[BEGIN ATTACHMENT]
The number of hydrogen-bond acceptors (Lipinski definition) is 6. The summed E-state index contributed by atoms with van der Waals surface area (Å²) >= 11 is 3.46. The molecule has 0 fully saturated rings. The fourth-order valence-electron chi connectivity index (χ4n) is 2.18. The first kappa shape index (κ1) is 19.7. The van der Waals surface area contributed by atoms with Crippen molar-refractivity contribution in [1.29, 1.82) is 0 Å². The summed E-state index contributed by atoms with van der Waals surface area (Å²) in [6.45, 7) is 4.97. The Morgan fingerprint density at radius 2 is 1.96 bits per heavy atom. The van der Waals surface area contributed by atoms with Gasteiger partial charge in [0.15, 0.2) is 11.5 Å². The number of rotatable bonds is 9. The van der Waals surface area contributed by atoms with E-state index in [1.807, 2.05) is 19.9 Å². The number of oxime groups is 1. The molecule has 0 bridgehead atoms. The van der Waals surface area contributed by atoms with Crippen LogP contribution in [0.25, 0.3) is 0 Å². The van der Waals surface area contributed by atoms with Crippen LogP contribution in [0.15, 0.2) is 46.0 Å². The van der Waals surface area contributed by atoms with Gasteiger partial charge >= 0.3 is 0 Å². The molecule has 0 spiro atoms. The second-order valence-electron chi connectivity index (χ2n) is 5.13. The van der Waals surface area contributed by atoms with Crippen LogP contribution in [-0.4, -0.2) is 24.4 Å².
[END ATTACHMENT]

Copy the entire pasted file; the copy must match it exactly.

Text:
The number of hydrogen-bond acceptors (Lipinski definition) is 6. The summed E-state index contributed by atoms with van der Waals surface area (Å²) >= 11 is 3.46. The molecule has 0 fully saturated rings. The fourth-order valence-electron chi connectivity index (χ4n) is 2.18. The first kappa shape index (κ1) is 19.7. The van der Waals surface area contributed by atoms with Crippen molar-refractivity contribution in [1.29, 1.82) is 0 Å². The summed E-state index contributed by atoms with van der Waals surface area (Å²) in [6.45, 7) is 4.97. The Morgan fingerprint density at radius 2 is 1.96 bits per heavy atom. The van der Waals surface area contributed by atoms with Gasteiger partial charge in [0.15, 0.2) is 11.5 Å². The number of rotatable bonds is 9. The van der Waals surface area contributed by atoms with E-state index in [1.807, 2.05) is 19.9 Å². The number of oxime groups is 1. The molecule has 0 bridgehead atoms. The van der Waals surface area contributed by atoms with Crippen LogP contribution in [0.25, 0.3) is 0 Å². The van der Waals surface area contributed by atoms with Crippen LogP contribution in [0.15, 0.2) is 46.0 Å². The van der Waals surface area contributed by atoms with Gasteiger partial charge >= 0.3 is 0 Å². The molecule has 0 spiro atoms. The second-order valence-electron chi connectivity index (χ2n) is 5.13. The van der Waals surface area contributed by atoms with Crippen LogP contribution in [-0.4, -0.2) is 24.4 Å².